clock menu more-arrow no yes

Filed under:

School Internet filtering bill gets thumbs up from House

A bill that seeks to provide protection for Utah students by boosting Internet filtering on school technology devices was approved by the House on Thursday.
A bill that seeks to provide protection for Utah students by boosting Internet filtering on school technology devices was approved by the House on Thursday.
Ingram Publishing, Getty Images/Ingram Publishing

SALT LAKE CITY — A bill that seeks to provide protection for Utah students by boosting Internet filtering on school technology devices was approved by the House on Thursday.

Lawmakers say the bill has support from numerous constituents, many of whom are parents whose children have been exposed to pornographic material on school devices. While all schools have implemented Internet filtering in some form, HB213 requires school community councils to ensure that devices have adequate filtering while on and off campus.

The bill also asks educators to foster "digital citizenship" among students by encouraging parents to teach their children how to use the Internet safely.

"This is an opportunity to make sure that at the local level there is good and effective dialogue and checks and balances taking place," said bill sponsor Rep. Keven Stratton, R-Orem.

But Internet filtering requires a balance. Some legislators asked what the impact would be for teachers and students doing research on anatomy or biology subjects if the filtering system were too strong.

Stratton said it would be up to local school districts to decide to what extent Internet filtering would be in place to facilitate specific learning objectives.

"It creates a forum to have those discussions," he said. "It (shifts) this from a macro to a more micro opportunity so that those issues can be dealt with."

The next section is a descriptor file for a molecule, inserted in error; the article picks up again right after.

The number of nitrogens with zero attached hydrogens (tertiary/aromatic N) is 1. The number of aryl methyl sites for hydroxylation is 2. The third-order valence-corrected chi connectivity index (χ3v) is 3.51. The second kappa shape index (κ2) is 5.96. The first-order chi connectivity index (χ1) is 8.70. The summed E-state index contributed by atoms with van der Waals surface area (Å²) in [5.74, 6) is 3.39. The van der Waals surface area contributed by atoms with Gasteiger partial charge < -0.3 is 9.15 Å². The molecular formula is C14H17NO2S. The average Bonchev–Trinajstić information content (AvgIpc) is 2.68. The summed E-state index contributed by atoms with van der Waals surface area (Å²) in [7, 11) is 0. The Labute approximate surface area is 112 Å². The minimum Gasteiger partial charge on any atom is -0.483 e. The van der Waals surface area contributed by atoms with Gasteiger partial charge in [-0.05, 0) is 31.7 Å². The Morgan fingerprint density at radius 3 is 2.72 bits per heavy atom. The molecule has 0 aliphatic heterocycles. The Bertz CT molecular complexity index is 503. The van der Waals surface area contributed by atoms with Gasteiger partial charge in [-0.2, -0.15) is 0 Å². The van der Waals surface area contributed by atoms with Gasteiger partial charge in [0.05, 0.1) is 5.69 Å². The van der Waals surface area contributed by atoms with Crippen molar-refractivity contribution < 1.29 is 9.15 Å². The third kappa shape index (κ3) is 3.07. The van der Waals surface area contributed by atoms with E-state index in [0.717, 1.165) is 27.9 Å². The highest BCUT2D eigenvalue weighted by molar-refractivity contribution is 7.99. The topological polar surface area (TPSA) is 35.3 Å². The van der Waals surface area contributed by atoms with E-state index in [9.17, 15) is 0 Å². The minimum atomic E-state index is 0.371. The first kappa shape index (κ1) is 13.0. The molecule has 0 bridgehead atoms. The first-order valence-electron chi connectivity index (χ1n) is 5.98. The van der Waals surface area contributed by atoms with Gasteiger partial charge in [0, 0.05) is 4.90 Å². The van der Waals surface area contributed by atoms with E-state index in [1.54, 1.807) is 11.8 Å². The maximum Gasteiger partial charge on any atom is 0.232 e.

Rep. Kim Coleman, R-West Jordan, who voted against the bill, questioned whether the school community council is the most appropriate group to implement the initiative as its primary task is to manage school land trust funds.

"I'm generally in support of the bill, but I question whether it's appropriate to start expanding the role of the community council," Coleman said.

Rep. Francis Gibson, R-Mapleton, said most school community councils are made up of parents, who would be key stakeholders in the process of Internet protection for students. He said that while the bill is not all-inclusive and that not every threat is avoidable, it does offer preliminary solutions to an ongoing problem.

"We've heard that this is just a start, and this may not be everything we need," Gibson said. "We can't legislate common sense. Locks keep honest people honest. If I want to break into a door, I'll break into a door. If I want to drive my car with or without a seat belt, I'm going to do it. This bill (promotes) digital citizenship, and it is important to be able teach that."

The bill passed the House with a 61-13 vote and will be read in the Senate.

Email: mjacobsen@deseretnews.com, Twitter: MorganEJacobsen